Vés enrere



For, Friday, June 22, 2018

EDITOR’S NOTE: As ‘Jurassic Park’ celebrates its 25th anniversary, and the fourth sequel opens this weekend, let’s take a look back at interviews I took part in with many of the film’s principles. This feature was published in the Deseret News on June 11, 1993, under the headline, ‘Jurassic Park finally arrives.’ (Note that routine Thursday-night ‘previews’ were not yet a thing, and that calling ahead about which theaters would be showing a film at what time was unique. Also, there were no reserved seats back then; it was first-come, first-served, after standing in a long line for hours. In contrast, ‘Jurassic World: Fallen Kingdom’ had Thursday ‘previews’ and opened Friday in just about every multiplex in the country, more than 4,600 North American screens, with showings every half-hour or so. This after having already racked up $372 million on foreign screens over the past two weeks.)

UNIVERSAL CITY, Calif. – “Jurassic Park” is big.

How big is it?

Bigger than the tyrannosaurus rex that crunches cars and snacks on park visitors.

Bigger than the brachiosaurus that sneezes on a young girl in a tree.

Bigger than Steven Spielberg’s imagination.

We’re talking big!

No movie in recent memory has elicited so much pre-opening excitement and enthusiasm, and certainly no other film has had people calling about theaters and showtimes two weeks in advance.

As a result, movie houses added late Thursday showings, which should help ensure that “Jurassic Park’s” box-office receipts are also big — and Universal Pictures hopes, record-setting. (The film opened Friday on just over 2,000 screens across the country.)

The $59-million movie is based on Michael Crichton’s best-selling novel and was directed by Steven Spielberg, whom actress Laura Dern calls “the maestro of movie magic.”

And “movie magic” is exactly what this picture is all about. “Jurassic Park” may feature human actors — Dern, Sam Neill, Jeff Goldblum and Richard Attenborough in the lead roles — but it’s really about those genetically cloned dinosaurs stomping around in a theme park, located on a fictional island near Costa Rica.

Dern, who has never made a big-budget special-effects extravaganza before, prefers smaller, character-driven dramas. So, when she saw “Jurassic Park” for the first time, she had to tell herself, “This is a dinosaur movie — sit back and enjoy yourself.” But she adds, “I think it’s a very hilariously funny movie.”

Spielberg did not show up for preview screenings or newspaper and television interviews, as he is shooting a new film in Poland, the black-and-white artsy drama “Schindler’s List.”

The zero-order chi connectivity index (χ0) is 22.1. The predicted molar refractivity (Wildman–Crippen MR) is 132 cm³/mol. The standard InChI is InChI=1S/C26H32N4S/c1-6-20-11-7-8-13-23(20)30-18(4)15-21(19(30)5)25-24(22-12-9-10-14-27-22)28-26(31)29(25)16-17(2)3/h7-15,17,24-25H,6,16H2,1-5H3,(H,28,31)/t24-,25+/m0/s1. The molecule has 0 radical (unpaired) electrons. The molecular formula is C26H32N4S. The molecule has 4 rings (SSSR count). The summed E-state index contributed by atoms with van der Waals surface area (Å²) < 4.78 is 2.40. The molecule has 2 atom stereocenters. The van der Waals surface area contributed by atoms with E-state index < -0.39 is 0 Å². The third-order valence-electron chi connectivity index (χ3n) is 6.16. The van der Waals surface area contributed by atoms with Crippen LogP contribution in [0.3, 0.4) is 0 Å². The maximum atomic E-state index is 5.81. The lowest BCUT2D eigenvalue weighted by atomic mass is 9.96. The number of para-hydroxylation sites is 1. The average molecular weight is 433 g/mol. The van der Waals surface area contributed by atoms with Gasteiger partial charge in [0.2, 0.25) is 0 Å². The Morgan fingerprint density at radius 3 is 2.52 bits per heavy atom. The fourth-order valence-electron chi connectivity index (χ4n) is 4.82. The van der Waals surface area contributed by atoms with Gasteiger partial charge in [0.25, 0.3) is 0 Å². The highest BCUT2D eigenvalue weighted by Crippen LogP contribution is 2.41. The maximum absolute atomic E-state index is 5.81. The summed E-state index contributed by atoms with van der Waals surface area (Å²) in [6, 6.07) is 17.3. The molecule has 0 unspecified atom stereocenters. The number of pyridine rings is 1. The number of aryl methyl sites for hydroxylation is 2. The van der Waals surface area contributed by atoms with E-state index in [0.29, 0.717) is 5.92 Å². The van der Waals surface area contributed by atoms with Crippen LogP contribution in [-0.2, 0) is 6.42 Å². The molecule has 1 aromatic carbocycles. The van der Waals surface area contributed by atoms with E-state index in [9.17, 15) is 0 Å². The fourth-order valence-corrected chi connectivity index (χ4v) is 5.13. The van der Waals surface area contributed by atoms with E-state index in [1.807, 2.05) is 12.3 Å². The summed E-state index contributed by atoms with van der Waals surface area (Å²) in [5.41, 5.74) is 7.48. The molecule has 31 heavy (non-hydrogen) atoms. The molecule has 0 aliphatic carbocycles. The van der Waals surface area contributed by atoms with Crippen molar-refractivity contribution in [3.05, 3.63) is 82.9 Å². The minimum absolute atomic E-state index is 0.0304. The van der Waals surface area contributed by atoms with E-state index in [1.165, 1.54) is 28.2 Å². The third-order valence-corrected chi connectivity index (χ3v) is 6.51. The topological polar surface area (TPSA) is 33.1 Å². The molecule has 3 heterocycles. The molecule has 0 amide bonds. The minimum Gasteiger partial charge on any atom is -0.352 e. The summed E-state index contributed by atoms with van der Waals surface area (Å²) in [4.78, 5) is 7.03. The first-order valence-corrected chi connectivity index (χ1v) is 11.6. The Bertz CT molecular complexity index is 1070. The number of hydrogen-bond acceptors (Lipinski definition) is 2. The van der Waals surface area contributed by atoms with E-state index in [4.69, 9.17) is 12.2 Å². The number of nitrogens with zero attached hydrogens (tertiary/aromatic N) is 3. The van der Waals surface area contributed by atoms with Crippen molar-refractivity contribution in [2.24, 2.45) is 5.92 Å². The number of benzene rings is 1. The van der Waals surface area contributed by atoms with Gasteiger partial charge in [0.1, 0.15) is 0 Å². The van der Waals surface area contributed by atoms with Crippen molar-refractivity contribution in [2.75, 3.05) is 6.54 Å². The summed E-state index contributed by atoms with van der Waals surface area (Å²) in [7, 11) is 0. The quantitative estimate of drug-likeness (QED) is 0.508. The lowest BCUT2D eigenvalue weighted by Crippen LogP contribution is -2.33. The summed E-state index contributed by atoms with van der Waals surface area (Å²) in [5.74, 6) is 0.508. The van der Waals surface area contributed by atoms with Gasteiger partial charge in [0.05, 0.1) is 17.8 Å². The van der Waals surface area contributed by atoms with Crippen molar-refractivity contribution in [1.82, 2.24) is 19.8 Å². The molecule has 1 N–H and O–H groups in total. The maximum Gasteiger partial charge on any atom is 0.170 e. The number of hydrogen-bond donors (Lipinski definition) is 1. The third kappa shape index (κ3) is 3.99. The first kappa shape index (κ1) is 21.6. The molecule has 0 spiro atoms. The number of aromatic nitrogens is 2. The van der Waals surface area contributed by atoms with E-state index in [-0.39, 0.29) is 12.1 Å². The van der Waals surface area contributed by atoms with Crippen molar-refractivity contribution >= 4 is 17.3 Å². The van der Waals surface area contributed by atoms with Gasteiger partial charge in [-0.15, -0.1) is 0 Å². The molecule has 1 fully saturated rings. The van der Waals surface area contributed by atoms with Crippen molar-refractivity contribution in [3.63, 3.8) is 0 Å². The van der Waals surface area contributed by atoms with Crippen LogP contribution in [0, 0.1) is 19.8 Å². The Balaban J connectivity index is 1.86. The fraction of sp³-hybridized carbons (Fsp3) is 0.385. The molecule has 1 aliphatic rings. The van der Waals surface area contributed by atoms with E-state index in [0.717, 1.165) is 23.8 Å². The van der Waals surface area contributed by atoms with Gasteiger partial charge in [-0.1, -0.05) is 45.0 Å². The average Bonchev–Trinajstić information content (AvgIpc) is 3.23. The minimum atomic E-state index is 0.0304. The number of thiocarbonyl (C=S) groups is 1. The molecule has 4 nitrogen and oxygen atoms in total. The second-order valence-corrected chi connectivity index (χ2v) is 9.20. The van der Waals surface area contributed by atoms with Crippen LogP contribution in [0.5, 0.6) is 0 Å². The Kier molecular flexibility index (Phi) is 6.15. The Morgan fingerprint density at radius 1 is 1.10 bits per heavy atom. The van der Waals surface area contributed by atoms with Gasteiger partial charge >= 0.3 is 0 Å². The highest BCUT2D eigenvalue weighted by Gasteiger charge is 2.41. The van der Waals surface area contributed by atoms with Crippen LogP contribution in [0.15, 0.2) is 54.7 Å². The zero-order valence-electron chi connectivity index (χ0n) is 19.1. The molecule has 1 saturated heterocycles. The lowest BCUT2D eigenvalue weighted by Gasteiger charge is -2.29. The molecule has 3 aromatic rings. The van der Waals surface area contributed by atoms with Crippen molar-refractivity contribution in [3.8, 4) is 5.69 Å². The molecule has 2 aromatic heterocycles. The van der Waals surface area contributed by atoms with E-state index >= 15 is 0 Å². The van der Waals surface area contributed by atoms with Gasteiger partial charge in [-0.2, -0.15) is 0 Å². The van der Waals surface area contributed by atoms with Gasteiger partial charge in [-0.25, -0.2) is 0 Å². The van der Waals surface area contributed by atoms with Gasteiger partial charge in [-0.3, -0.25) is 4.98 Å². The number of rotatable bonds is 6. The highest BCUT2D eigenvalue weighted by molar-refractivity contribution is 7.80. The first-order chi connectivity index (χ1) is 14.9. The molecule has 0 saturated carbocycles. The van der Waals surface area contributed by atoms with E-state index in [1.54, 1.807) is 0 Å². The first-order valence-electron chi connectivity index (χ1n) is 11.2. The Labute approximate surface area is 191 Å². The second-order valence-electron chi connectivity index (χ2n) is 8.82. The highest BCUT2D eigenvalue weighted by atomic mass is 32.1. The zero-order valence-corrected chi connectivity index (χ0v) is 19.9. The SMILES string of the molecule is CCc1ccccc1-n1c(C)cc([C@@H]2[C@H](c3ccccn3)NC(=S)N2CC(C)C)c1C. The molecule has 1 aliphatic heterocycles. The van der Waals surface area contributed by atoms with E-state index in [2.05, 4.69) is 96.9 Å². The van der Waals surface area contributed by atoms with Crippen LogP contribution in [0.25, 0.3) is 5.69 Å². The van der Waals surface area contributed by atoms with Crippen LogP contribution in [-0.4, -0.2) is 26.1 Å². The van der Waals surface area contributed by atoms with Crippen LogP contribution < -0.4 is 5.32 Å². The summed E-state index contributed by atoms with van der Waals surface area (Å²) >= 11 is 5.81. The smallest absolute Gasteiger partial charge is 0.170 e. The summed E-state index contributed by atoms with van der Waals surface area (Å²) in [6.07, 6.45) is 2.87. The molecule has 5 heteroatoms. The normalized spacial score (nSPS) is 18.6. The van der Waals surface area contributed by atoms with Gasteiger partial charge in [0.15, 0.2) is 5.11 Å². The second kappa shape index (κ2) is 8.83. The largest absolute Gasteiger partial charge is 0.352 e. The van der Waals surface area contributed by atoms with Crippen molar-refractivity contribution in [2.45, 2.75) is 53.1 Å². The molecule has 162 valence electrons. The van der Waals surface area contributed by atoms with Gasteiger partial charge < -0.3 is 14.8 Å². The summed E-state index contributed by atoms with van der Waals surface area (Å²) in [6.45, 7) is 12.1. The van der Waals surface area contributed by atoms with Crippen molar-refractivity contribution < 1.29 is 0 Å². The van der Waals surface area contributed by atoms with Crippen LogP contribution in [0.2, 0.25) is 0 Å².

But several cast members did subject themselves to press scrutiny, along with author/co-screenwriter Michael Crichton, producer Kathleen Kennedy and the four primary special-effects artists — Stan Winston, Dennis Muren, Phil Tippett and Michael Lantieri.


A crew places dinosaurs on the set of 'Jurassic Park' (1993).

“FOR ME, IT WAS a dream team,” said Winston, referring to the collaboration of these Oscar-winning effects experts, all considered tops in their respective fields.

Winston (the “Terminator” films, “Aliens”) was in charge of the live-action dinosaur models on the set. Muren (the “Star Wars” films, “E.T. The Extra-Terrestrial”) created the full-motion dinosaurs, using computer graphics. Tippett (the “Robocop” films, “Honey, I Shrunk the Kids”) adapted his sophisticated stop-motion process to coordinate dinosaur body movements. And Lantieri (the “Back to the Future” films, “Death Becomes Her”) constructed complex riggings for the action surrounding the dinosaurs.

“From a computer graphics point of view,” says Muren, “we had to make it completely transparent, so it would look like a real dinosaur out there. And it also had to be able to perform.”

The four agreed that “Jurassic Park” offered them more pre-production time than they had ever had on a film — approximately 18 months. “There were extensive sessions that went on for months,” said Tippett. “It was very elaborately thought out.

“From the very beginning it was Steven Spielberg’s design that the dinosaurs appear to be real, not just monsters that chase people and snap at them. One of the ways that this new, fantastic technology has allowed us to create more of a believable illusion is that it allows us to do extended performances, develop relationships between (several) characters.”